“If they control the party, they’re going to lead us to certain disaster,” Specter, who was Jewish, told the New York Times during his early campaigning in 1995, speaking of the Christian right. “Not possible disaster, not likely disaster, but certain disaster.”
Specter’s polling numbers never broke out of single digits, and he ended his campaign three months before primary voting began.
The tense relationship between Specter and the Republican Party fractured after the election of Democrat Barack Obama as president in 2008. Already facing a primary challenge from Pat Toomey, a former congressman and president of the anti-tax Club for Growth who had come within 2 percentage points of beating him for the Republican nomination in 2004, Specter was one of three Republican senators who supported Obama’s $787 billion economic stimulus measure in February 2009.
In April 2009, saying his party “has moved far to the right,” Specter announced he was switching parties. As a Democrat, he cast one of the 60 votes, the minimum necessary, to enact Obama’s health-care reform.
For Democratic voters, that wasn’t enough. In Pennsylvania’s Democratic primary in May 2010, Specter was defeated by Joe Sestak, a two-term congressman who went on to lose to Toomey in the general election.
As his Senate career was coming to a close, Specter told the Wichita Eagle that switching parties “worked out badly, let me put it that way, but I do not think it was a mistake.” He said his support of the Obama administration’s 2009 economic stimulus was the final straw in his uneasy alliance with Republicans.
“I cast 10,000 votes” over 30 years, he said, “and that one was the one that broke the camel’s back.”
In a statement yesterday, Obama recalled Specter as “fiercely independent -- never putting party or ideology ahead of the people he was chosen to serve.”
Specter was born on Feb. 12, 1930, in Wichita, Kansas, the youngest of four children of Harry Specter and the former Lillie Shanin, Russian-Jewish immigrants who moved between the East and Midwest as job opportunities dictated. His father’s jobs included peddling cantaloupes and running junkyards.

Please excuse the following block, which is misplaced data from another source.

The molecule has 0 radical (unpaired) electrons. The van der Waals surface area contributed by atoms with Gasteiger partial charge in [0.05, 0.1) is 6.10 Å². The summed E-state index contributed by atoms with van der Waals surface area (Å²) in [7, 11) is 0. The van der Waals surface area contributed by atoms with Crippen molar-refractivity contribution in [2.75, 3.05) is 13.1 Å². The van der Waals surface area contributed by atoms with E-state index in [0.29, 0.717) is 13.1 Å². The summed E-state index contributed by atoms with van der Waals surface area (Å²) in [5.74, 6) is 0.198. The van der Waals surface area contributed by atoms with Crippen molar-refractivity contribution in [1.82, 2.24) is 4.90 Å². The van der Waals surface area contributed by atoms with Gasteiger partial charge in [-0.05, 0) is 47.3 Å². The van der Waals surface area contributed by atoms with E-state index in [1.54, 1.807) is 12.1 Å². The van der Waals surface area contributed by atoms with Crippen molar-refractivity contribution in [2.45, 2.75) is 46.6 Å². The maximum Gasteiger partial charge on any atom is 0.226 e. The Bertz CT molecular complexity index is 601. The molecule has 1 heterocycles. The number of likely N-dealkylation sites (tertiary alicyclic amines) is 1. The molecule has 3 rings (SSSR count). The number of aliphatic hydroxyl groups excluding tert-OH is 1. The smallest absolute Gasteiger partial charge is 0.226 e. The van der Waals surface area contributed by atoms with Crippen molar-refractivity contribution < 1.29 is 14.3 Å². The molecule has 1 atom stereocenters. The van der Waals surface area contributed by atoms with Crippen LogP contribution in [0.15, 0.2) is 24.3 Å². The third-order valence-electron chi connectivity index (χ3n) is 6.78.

Specter spent his high-school years in Russell, Kansas, the hometown of another Republican senator, Bob Dole. At Russell High School, Specter was part of the debate team that won the Kansas state championship in 1947.
His parents moved the family to Philadelphia, he said, when his oldest sister reached marrying age and had no Jewish men to choose from in Kansas.
After one year at the University of Oklahoma, he transferred to the University of Pennsylvania, graduating in 1951. He served two years in the U.S Air Force, then earned his law degree from Yale University in New Haven, Connecticut, in 1956.
He worked at the Philadelphia law firm that today is known as Dechert LLP from 1956 to 1959, when he became assistant district attorney for the city. In 1964, he took the job with the Warren Commission, officially called the President’s Commission on the Assassination of President Kennedy.
A registered Democrat, Specter said he encountered resistance from the Philadelphia party leaders when he sought to run for district attorney, so he ran instead on the Republican ticket in 1965. After winning, he joined the party. As D.A. from 1966 to 1974, he led a crackdown on police brutality.
He ran unsuccessfully for the Republican nomination for U.S. Senate in 1976, losing to John Heinz, and for Pennsylvania governor in 1978, losing to Dick Thornburgh, before finally winning his Senate seat in 1980. He succeeded Republican Richard Schweiker, who retired.
Over the years, he led the Senate Select Committee on Intelligence and Committee on Veterans Affairs, in addition to his stint as Judiciary chairman.
Specter’s wife, the former Joan Levy, served on Philadelphia’s city council from 1980 to 1996. They had two sons, Shanin and Steve.